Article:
Editor's Note: This essay is part of a series on courage that will run in advance of Crosscut's second annual "Courage Awards" ceremony on October 23rd.
I have spent the last 36 years in Public Safety, most of it in southern California. During that time, I have worked alongside very courageous men and women in both fire and police departments. I thought I had seen it all. As it turns out, I was very, very wrong.
In December 2010, I moved to Snohomish County and assumed the position of Fire Chief with the City of Arlington. On March 22, 2014, my wife and I were on our way to Tacoma to visit family when I got a call to respond to a large mudslide in Oso, which had reportedly devastated an area of one square mile, including three blocks of homes. In the early hours we had no way of knowing how many lives were threatened or lost. Our local emergency resources were quickly overwhelmed as we conducted search and rescue operations on the mud field. It was extremely difficult to move around in the muck and mud to try to locate any survivors.
As a firefighter (and eventually chief) of the Alhambra Fire Department in California, I responded to thousands of emergencies, from earthquakes and firestorms to the 1992 Los Angeles Riots. I have watched firefighters run into burning buildings billowing smoke to perform rescue and suppression operations, and seen police officers rushing to the aid of reported gunshot victims and systematically searching the structure for an unaccounted shooter. I have always been impressed with the commitment and courage of the officers and firefighters I worked with over the years.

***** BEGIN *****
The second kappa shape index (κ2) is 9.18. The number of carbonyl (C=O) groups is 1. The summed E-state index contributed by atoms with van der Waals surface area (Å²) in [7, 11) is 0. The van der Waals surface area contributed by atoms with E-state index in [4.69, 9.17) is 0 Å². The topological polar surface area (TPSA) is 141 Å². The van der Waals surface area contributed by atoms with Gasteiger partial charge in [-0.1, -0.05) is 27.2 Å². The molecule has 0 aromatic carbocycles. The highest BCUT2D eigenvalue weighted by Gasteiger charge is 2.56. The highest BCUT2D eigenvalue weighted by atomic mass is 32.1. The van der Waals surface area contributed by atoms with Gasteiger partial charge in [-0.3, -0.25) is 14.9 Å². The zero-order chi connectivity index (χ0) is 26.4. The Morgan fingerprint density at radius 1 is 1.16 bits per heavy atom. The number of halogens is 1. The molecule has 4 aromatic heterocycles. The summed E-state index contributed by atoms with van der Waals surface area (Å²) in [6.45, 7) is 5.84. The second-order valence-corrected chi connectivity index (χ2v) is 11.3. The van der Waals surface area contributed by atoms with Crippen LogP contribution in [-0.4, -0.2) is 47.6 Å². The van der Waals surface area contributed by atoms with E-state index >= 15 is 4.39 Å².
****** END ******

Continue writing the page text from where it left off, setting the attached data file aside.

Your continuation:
But in the first days and weeks of the Oso disaster it was not the courage of the firefighters, police officers and other emergency workers that impressed me. It was the courage of the family members and community members who rushed to the scene to help.
We in public safety spend many more hours training for serious incidents like the Oso mudslide then we do actually responding to them. That’s because the most efficient way to respond effectively to dangerous situations is by relying on muscle memory developed over hours and hours of training exercises. The volunteers who turned out to help in Oso had no formal training in search and rescue operations — and no experience with what physical violence can do to the human body.
Each day that I was at the debris field, I would talk to the volunteers and look in their eyes before they were deployed. I learned from experience that this is the best way to tell if people understand the mission and to identify those who might need some direction. In operations such as the Oso slide, which are major and horrific and which last for a significant length of time, we also look for signs (the thousand-yard stare) of critical stress. I saw many volunteers who were fearful of what they were about to do and see. But more importantly I saw courage and determination.
The Oso slide was a devastating, tragic disaster. It literally wiped out families and left an impossible hole in all of our hearts. But more than any other incident I have responded to in my career I will remember Oso as the one that showed me the meaning of true courage, not just from trained first responders, but from whole communities. And for that I am grateful.